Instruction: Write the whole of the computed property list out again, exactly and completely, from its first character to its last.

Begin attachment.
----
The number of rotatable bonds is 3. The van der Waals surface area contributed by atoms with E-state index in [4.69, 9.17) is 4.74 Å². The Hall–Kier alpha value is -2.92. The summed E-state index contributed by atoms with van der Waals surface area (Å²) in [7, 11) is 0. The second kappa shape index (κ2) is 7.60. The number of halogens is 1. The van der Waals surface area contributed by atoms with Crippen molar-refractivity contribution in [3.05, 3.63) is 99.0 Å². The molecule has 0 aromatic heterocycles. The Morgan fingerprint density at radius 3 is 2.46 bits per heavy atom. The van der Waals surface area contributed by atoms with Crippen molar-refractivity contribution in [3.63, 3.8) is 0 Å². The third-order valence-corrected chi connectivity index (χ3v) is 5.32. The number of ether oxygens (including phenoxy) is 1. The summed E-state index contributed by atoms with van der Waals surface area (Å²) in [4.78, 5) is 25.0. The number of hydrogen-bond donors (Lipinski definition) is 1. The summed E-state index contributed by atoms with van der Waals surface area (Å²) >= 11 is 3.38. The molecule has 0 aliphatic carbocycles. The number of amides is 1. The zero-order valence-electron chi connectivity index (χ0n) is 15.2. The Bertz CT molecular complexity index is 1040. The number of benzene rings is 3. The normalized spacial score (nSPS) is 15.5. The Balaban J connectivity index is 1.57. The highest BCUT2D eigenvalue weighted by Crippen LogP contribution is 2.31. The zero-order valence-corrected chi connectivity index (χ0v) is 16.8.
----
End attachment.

The number of rotatable bonds is 3. The van der Waals surface area contributed by atoms with E-state index in [4.69, 9.17) is 4.74 Å². The Hall–Kier alpha value is -2.92. The summed E-state index contributed by atoms with van der Waals surface area (Å²) in [7, 11) is 0. The second kappa shape index (κ2) is 7.60. The number of halogens is 1. The van der Waals surface area contributed by atoms with Crippen molar-refractivity contribution in [3.05, 3.63) is 99.0 Å². The molecule has 0 aromatic heterocycles. The Morgan fingerprint density at radius 3 is 2.46 bits per heavy atom. The van der Waals surface area contributed by atoms with Crippen molar-refractivity contribution in [3.63, 3.8) is 0 Å². The third-order valence-corrected chi connectivity index (χ3v) is 5.32. The number of ether oxygens (including phenoxy) is 1. The summed E-state index contributed by atoms with van der Waals surface area (Å²) in [4.78, 5) is 25.0. The number of hydrogen-bond donors (Lipinski definition) is 1. The summed E-state index contributed by atoms with van der Waals surface area (Å²) >= 11 is 3.38. The molecule has 0 aliphatic carbocycles. The number of amides is 1. The zero-order valence-electron chi connectivity index (χ0n) is 15.2. The Bertz CT molecular complexity index is 1040. The number of benzene rings is 3. The normalized spacial score (nSPS) is 15.5. The Balaban J connectivity index is 1.57. The highest BCUT2D eigenvalue weighted by Crippen LogP contribution is 2.31. The zero-order valence-corrected chi connectivity index (χ0v) is 16.8.